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PROFILE - Hemedti: A camel trader with aims to rule Sudan

April 17, 2023 at 4:06 pm

Sudan’s paramilitary Rapid Support Forces commander, General Mohamed Hamdan Daglo (Hemedti) in the Sudanese capital Khartoum. [ASHRAF SHAZLY/AFP via Getty Images]

Days after the ouster of long-serving President Omar Al-Bashir, Lt.-Gen. Mohamed Hamdan Dagalo, has emerged as the most powerful man in Sudan.

Dagalo, better known by his nickname, Hemedti, 48, rose from a simple camel trader to become Commander of the paramilitary Rapid Support Forces (RSF) aspiring to overthrow Sudan’s Army chief, Gen. Abdel Fattah Al-Burhan.

Hemedti is famous for shifting loyalties as he took part alongside Al-Burhan in ending the rule of long time President Bashir (1989-2019).

Previously following the orders of Bashir, he arrested militia leader, Musa Hilal, who was a government pawn in fighting the rebels in the Darfur region.

Hemedti, who changed sides according to his own interests, made alliances with several countries and warlords. His commanded forces were reportedly involved in Yemen and Libya.

Russian President, Vladimir Putin, received Hemedti in Moscow, on the same day he launched his military operation in Ukraine, on 24 February, 2022.

READ: African Union calls for cessation of hostilities in Sudan

He was also received by several Arab leaders, including Egyptian President, Abdel Fattah Al-Sisi and Crown Prince of the United Arab Emirates, Mohamed bin Zayed Al Nahyan.

Man of wealth

Hemedti accumulated wealth and power by taking control of many sites in the gold-rich mining areas in Darfur.

His family runs the Al Junaid Gold Mining Company, after it was seized in 2017 from Musa Hilal, a former Janjaweed militia leader.

In a country where gold exports account for about 44 per cent of total exports, Hemedti and his RSF achieved financial independence from the country’s Army.

This financial autonomy strengthened Hemedti’s position and allowed him to recruit tens of thousands of fighters.

The RSF, a paramilitary force that has been accused of a myriad of human rights abuses in the western province of Darfur and elsewhere, became an army that only lacks in heavy weaponry and aviation.

Hemedti rose from a camel trader to the deputy head of the Transitional Sovereign Council led by Al-Burhan.

Most importantly, he achieved the RSF’s independence from the Army, after it was under the direct authority of Bashir.

This situation led Sudan to be trapped in between two armies: The Sudanese Armed Forces (SAF) led by Al-Burhan, and the RSF led by Hemedti.

Al-Burhan’s forces are heavily armed, especially with tanks and warplanes, and have large numbers of soldiers. The RSF, on the other hand, is equipped with light weapons and armoured vehicles, and is known for its combat experience in desert wars, speed of movement and manoeuvre.

The SAF did not accept the existence of a parallel force, especially since the differences between Al-Burhan and Hemedti were no longer hidden.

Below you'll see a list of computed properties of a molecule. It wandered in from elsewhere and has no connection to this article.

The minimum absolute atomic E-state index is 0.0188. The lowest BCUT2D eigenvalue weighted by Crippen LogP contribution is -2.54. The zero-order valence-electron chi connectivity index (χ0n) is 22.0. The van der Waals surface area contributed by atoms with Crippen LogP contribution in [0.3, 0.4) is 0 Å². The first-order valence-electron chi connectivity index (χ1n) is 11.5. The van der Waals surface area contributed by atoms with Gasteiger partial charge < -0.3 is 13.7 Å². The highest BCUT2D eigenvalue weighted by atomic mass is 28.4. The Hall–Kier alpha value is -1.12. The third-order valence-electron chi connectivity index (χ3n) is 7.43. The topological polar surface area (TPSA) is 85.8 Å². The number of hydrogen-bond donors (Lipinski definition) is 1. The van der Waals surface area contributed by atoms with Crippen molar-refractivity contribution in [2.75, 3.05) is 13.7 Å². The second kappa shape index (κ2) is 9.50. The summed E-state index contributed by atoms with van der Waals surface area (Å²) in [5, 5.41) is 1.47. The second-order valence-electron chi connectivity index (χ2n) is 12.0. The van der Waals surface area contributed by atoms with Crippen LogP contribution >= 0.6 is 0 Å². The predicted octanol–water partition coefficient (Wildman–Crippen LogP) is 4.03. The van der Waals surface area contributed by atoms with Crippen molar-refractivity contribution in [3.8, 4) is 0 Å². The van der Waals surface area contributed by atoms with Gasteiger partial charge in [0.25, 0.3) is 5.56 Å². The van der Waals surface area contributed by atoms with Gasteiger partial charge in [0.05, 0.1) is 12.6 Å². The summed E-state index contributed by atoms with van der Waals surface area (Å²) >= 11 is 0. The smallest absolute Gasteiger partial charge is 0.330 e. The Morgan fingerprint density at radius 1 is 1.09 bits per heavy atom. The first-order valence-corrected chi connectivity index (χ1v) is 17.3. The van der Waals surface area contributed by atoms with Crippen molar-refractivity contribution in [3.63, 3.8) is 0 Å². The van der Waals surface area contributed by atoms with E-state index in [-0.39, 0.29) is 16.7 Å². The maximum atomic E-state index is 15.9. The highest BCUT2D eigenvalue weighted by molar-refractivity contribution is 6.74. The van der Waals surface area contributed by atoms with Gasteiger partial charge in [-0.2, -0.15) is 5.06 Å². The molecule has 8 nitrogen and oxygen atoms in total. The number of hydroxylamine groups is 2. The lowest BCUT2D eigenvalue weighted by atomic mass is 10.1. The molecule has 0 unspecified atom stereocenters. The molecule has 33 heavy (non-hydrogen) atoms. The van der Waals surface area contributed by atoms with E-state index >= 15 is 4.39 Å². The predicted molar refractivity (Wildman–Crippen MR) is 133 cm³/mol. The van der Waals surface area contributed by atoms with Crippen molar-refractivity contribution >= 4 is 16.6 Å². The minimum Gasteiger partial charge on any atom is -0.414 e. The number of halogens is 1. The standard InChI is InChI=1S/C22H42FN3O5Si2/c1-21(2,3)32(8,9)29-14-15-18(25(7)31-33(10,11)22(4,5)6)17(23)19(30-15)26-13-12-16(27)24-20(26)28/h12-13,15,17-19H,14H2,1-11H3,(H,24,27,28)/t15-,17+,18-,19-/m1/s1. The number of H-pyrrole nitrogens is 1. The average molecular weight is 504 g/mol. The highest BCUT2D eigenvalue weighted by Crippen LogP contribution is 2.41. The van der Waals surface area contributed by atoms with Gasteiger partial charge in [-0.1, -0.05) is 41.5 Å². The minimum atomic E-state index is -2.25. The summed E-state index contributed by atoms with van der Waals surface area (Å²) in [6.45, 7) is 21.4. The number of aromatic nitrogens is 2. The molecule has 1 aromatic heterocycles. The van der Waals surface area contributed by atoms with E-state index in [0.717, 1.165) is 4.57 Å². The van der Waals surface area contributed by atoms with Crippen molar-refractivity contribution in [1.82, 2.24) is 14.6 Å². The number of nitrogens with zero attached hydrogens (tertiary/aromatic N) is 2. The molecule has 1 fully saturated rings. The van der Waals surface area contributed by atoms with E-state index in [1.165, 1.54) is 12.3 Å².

A military security reform, envisaging “the full participation of the RSF in the Army”, was put forward as part of a 2-year transition period deal.

An infographic titled "RSF commander Dagalo: From camel herder to Sudan’s de facto leader" created in Ankara, Turkiye on April 18, 2023 [Omar Zaghloul - Anadolu Agency]

An infographic titled “RSF commander Dagalo: From camel herder to Sudan’s de facto leader” created in Ankara, Turkiye on April 18, 2023 [Omar Zaghloul – Anadolu Agency]

READ: Arab League set to hold emergency meeting on Sudan violence

However, Hemedti refused to integrate his forces into the Army until after 10 years, a move that is seen as an attempt to amplify the RSF and make it stronger than the Army.

The failure of the two parties to reach a compromise prompted Hemedti to move his forces to the north toward Merowe city, which contains the Merowe Dam, the largest dam in the country, a civilian airport, the second largest after Khartoum Airport, in addition to a military base where about five Egyptian military aircraft of the type MiG-29 were kept.

It was unanticipated that the RSF moved toward a military base about 350 km away from Khartoum, instead of going directly to the capital. However, it seems that Hemedti aimed at neutralising any role of warplanes against his forces first.

Hemedti did not stop at that. Despite the Army’s warnings, its forces took control of vital sites inside Khartoum, tried to arrest the Army Commander in his home, attacked the presidential palace and took control over Khartoum Airport, which was considered a coup attempt.

READ: Ex-Qatar PM: External interferences caused Sudan war

However, the RSF’s inability to arrest Al-Burhan and quickly control the institutions of government made its camps vulnerable to air strikes.

Hemedti’s ambitions would push him either to power or to prison.

Nevertheless, if no party was able to quickly overtake the other, the country would enter a long civil war that would not only bring down the regime, but also the country.